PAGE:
The Bristol Musem ~ Fantasy Field Trip

The best part about traveling to another country is that for weeks afterward {and probably longer} you can begin nearly every story with ‘when I was in the amazon rain forest‘, or wherever it was that you traveled.BMAG_exterior

When I was in England, {ha!} The Bristol Museum just happened to be on the way back up a very long hill, so we stepped inside for a break. I was instantly sorry that all the kids weren’t with us, especially Elvis, who is a that perfect age where everything is new and exciting. The building was amazing, and next door to the massive Wills Memorial Building, which was really beautiful.
BMAG_front_hallThe ceiling of the Bristol museum was cool, but even the hanging plane had nothing on the Wills Tower ceilings. I didn’t get to see more than just the main entrance hall, but the pictures of the library I found online made me wish I could have explored more! {unfortunately, since I am not a student at Bristol University, I wasn’t allowed}


Look at that! Amazing. It’s pretty much a tower, just for the sake of being a tower. Not a hotel, or a mall, or a business empire, just a gothic landmark in honor of Henry Overton Wills III. All this is beside the point…back to the museum.


Only first, the library.


Look at that ceiling! Those little lights!


The Bristol Museum had a large exhibit on Egypt, full of wonderful art and artifacts. Elvis is particularly interested in Egypt, Archeology, and Paleontology right now, so I totally wished he could have been with me to see all the displays in person.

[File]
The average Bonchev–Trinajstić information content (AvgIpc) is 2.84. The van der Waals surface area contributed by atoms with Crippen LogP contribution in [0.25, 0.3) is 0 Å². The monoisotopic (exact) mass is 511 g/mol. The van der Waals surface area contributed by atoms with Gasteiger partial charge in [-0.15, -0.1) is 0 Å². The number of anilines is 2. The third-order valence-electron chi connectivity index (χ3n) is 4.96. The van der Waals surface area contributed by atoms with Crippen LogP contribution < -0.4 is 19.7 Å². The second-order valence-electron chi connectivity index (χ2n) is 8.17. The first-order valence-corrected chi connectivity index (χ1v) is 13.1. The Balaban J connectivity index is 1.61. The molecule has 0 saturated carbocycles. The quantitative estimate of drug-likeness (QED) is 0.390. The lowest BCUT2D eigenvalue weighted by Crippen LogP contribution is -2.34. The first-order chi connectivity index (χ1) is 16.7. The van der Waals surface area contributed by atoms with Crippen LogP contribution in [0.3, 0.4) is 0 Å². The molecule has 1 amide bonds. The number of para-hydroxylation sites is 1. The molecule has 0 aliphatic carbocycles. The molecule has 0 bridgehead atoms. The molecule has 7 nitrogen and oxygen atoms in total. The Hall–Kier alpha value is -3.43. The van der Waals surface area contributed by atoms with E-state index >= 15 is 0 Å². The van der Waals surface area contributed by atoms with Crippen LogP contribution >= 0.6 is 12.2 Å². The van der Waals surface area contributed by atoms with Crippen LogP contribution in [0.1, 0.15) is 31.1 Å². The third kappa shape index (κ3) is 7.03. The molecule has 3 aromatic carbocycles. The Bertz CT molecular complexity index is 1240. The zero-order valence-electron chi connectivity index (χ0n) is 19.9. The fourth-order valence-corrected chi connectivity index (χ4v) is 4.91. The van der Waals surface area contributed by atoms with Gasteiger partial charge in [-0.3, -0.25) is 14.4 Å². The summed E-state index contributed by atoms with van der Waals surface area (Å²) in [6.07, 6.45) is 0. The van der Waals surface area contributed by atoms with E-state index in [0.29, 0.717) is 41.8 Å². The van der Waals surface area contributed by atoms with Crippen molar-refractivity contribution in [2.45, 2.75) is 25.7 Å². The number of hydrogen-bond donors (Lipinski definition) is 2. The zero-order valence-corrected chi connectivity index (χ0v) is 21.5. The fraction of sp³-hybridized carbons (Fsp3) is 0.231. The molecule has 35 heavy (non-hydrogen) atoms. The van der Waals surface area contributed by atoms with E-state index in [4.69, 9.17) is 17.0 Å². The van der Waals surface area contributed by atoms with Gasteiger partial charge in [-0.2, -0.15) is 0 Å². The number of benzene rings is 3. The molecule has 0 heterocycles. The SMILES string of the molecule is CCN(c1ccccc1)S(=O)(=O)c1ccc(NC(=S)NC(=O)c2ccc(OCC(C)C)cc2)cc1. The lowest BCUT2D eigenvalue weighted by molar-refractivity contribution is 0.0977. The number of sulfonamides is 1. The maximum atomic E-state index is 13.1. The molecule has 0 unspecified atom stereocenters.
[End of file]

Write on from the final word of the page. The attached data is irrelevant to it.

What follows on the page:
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We spent quite a while trying our hand at decoding the hieroglyphics in this picture, and even though we still have no idea what it says, it was very interesting and fun to work on.


One floor of the museum had a massive amount of taxidermy and animal specimens. Some of the creatures there I had only ever seen on Wild Kratts before this, like the Tasmanian Tiger.  I say taxidermy, but there were also skeletons, insects and models in this exhibit. It was fascinating. Some of the animals were super creepy, and others were just beautiful and a little sad.


Some of the display cases were like huge pieces of furniture, featuring gold lettering and polished wood.

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Across the hall from where all the taxidermy was, there was a large geology and paleontology exhibit, including skeletons of Pliosaurus, which immediately made me think of Emma Tupper’s Diary, which I had purchased for Elvis just before we left. I ordered it for him, simply because I remember loving it as a kid, and it is set in Scotland, one of our destinations. When I saw this whole exhibit, I sort of freaked out and took way too many pictures, {and in my haste, most of them are improperly focused} wanting to show him as soon as possible. Of course, he was busy reading Calvin and Hobbes, so it didn’t have quite the impact I was hoping for….but I know it will be exciting once he gets into Emma Tupper a bit.



The geology was beautiful, and these giant garnets were so cool. I loved that so many displays were clearly long-standing fixtures in the museum.

IMG_1086If money were no object, {and there was a direct portal to Bristol} I would whisk my kids to this museum over and over, just to work our way through each hall, and take our time looking through each exhibit. I would also want to travel back to 2009, to see Banksy vs. the Bristol Museum.

Listening to Schubert, Shelley